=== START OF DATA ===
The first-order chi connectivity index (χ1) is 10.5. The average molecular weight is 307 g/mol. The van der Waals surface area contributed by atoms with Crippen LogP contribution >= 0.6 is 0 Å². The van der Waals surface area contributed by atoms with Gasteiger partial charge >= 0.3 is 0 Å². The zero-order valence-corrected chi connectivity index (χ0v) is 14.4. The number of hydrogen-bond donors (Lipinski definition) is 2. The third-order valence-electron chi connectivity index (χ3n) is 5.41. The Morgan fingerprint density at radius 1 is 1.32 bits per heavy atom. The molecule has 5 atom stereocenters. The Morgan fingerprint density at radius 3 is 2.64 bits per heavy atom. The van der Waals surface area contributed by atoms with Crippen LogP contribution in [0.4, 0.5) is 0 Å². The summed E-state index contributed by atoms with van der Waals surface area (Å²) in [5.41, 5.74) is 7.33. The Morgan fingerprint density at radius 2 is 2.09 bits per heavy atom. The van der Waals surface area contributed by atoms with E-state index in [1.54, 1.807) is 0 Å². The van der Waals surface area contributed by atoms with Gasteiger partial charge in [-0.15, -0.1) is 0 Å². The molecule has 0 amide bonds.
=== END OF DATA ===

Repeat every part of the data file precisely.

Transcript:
The first-order chi connectivity index (χ1) is 10.5. The average molecular weight is 307 g/mol. The van der Waals surface area contributed by atoms with Crippen LogP contribution >= 0.6 is 0 Å². The van der Waals surface area contributed by atoms with Gasteiger partial charge >= 0.3 is 0 Å². The zero-order valence-corrected chi connectivity index (χ0v) is 14.4. The number of hydrogen-bond donors (Lipinski definition) is 2. The third-order valence-electron chi connectivity index (χ3n) is 5.41. The Morgan fingerprint density at radius 1 is 1.32 bits per heavy atom. The molecule has 5 atom stereocenters. The Morgan fingerprint density at radius 3 is 2.64 bits per heavy atom. The van der Waals surface area contributed by atoms with Crippen LogP contribution in [0.4, 0.5) is 0 Å². The summed E-state index contributed by atoms with van der Waals surface area (Å²) in [5.41, 5.74) is 7.33. The Morgan fingerprint density at radius 2 is 2.09 bits per heavy atom. The van der Waals surface area contributed by atoms with E-state index in [1.54, 1.807) is 0 Å². The van der Waals surface area contributed by atoms with Gasteiger partial charge in [-0.15, -0.1) is 0 Å². The molecule has 0 amide bonds.